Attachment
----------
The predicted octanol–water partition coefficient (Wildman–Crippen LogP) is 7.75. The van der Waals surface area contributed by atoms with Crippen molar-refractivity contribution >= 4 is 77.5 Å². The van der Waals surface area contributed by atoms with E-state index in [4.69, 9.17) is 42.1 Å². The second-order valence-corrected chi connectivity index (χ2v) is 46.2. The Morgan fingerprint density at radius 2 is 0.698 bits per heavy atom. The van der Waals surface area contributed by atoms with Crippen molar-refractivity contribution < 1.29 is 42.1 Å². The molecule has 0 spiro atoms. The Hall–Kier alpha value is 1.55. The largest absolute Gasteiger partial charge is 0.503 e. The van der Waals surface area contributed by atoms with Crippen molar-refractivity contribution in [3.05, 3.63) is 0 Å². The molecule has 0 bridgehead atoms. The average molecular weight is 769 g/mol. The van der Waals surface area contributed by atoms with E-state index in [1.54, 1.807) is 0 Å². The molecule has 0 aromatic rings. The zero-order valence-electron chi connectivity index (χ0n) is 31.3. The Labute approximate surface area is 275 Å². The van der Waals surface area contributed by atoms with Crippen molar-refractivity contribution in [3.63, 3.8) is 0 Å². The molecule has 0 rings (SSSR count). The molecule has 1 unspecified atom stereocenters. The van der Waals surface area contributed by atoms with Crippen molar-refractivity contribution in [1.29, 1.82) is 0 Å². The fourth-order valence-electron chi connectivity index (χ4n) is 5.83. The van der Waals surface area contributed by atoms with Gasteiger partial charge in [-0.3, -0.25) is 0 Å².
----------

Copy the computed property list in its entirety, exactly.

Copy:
The predicted octanol–water partition coefficient (Wildman–Crippen LogP) is 7.75. The van der Waals surface area contributed by atoms with Crippen molar-refractivity contribution >= 4 is 77.5 Å². The van der Waals surface area contributed by atoms with E-state index in [4.69, 9.17) is 42.1 Å². The second-order valence-corrected chi connectivity index (χ2v) is 46.2. The Morgan fingerprint density at radius 2 is 0.698 bits per heavy atom. The van der Waals surface area contributed by atoms with Crippen molar-refractivity contribution < 1.29 is 42.1 Å². The molecule has 0 spiro atoms. The Hall–Kier alpha value is 1.55. The largest absolute Gasteiger partial charge is 0.503 e. The van der Waals surface area contributed by atoms with Crippen molar-refractivity contribution in [3.05, 3.63) is 0 Å². The molecule has 0 bridgehead atoms. The average molecular weight is 769 g/mol. The van der Waals surface area contributed by atoms with E-state index in [1.54, 1.807) is 0 Å². The molecule has 0 aromatic rings. The zero-order valence-electron chi connectivity index (χ0n) is 31.3. The Labute approximate surface area is 275 Å². The van der Waals surface area contributed by atoms with Crippen molar-refractivity contribution in [3.63, 3.8) is 0 Å². The molecule has 0 rings (SSSR count). The molecule has 1 unspecified atom stereocenters. The van der Waals surface area contributed by atoms with Crippen molar-refractivity contribution in [1.29, 1.82) is 0 Å². The fourth-order valence-electron chi connectivity index (χ4n) is 5.83. The van der Waals surface area contributed by atoms with Gasteiger partial charge in [-0.3, -0.25) is 0 Å².